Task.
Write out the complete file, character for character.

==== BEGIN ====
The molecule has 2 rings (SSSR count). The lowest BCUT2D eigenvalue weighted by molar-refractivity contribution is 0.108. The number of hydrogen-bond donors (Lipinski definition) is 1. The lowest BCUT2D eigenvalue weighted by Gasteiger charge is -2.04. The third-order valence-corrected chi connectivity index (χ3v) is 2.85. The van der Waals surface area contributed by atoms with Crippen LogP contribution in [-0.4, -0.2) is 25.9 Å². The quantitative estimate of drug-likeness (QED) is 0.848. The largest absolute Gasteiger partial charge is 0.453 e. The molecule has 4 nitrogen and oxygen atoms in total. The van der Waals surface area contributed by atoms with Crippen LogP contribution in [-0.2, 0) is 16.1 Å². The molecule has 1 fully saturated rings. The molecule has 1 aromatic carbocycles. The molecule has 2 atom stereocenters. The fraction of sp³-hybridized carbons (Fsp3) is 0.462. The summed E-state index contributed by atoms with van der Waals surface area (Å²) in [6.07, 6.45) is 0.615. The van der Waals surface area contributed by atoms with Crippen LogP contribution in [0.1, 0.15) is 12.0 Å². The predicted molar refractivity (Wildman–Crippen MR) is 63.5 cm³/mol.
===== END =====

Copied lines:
The molecule has 2 rings (SSSR count). The lowest BCUT2D eigenvalue weighted by molar-refractivity contribution is 0.108. The number of hydrogen-bond donors (Lipinski definition) is 1. The lowest BCUT2D eigenvalue weighted by Gasteiger charge is -2.04. The third-order valence-corrected chi connectivity index (χ3v) is 2.85. The van der Waals surface area contributed by atoms with Crippen LogP contribution in [-0.4, -0.2) is 25.9 Å². The quantitative estimate of drug-likeness (QED) is 0.848. The largest absolute Gasteiger partial charge is 0.453 e. The molecule has 4 nitrogen and oxygen atoms in total. The van der Waals surface area contributed by atoms with Crippen LogP contribution in [-0.2, 0) is 16.1 Å². The molecule has 1 fully saturated rings. The molecule has 1 aromatic carbocycles. The molecule has 2 atom stereocenters. The fraction of sp³-hybridized carbons (Fsp3) is 0.462. The summed E-state index contributed by atoms with van der Waals surface area (Å²) in [6.07, 6.45) is 0.615. The van der Waals surface area contributed by atoms with Crippen LogP contribution in [0.1, 0.15) is 12.0 Å². The predicted molar refractivity (Wildman–Crippen MR) is 63.5 cm³/mol.